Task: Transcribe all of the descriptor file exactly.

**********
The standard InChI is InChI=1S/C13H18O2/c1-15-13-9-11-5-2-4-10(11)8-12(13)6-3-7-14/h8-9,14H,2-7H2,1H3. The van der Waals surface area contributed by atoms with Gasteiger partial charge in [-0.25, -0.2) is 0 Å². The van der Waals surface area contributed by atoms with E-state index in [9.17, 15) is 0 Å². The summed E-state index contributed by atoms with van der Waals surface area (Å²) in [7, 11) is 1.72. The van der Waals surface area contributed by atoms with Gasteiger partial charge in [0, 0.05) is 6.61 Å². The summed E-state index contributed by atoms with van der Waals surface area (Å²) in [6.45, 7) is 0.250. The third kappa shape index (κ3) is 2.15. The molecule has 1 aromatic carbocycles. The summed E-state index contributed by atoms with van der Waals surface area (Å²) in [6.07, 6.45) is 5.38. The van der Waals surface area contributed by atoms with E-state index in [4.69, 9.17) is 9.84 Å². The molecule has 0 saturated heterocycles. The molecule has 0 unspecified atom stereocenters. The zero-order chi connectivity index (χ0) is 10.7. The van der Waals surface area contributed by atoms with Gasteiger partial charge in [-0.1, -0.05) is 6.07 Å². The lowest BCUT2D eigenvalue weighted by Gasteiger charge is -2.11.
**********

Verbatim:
The standard InChI is InChI=1S/C13H18O2/c1-15-13-9-11-5-2-4-10(11)8-12(13)6-3-7-14/h8-9,14H,2-7H2,1H3. The van der Waals surface area contributed by atoms with Gasteiger partial charge in [-0.25, -0.2) is 0 Å². The van der Waals surface area contributed by atoms with E-state index in [9.17, 15) is 0 Å². The summed E-state index contributed by atoms with van der Waals surface area (Å²) in [7, 11) is 1.72. The van der Waals surface area contributed by atoms with Gasteiger partial charge in [0, 0.05) is 6.61 Å². The summed E-state index contributed by atoms with van der Waals surface area (Å²) in [6.45, 7) is 0.250. The third kappa shape index (κ3) is 2.15. The molecule has 1 aromatic carbocycles. The summed E-state index contributed by atoms with van der Waals surface area (Å²) in [6.07, 6.45) is 5.38. The van der Waals surface area contributed by atoms with E-state index in [4.69, 9.17) is 9.84 Å². The molecule has 0 saturated heterocycles. The molecule has 0 unspecified atom stereocenters. The zero-order chi connectivity index (χ0) is 10.7. The van der Waals surface area contributed by atoms with Gasteiger partial charge in [-0.1, -0.05) is 6.07 Å². The lowest BCUT2D eigenvalue weighted by Gasteiger charge is -2.11.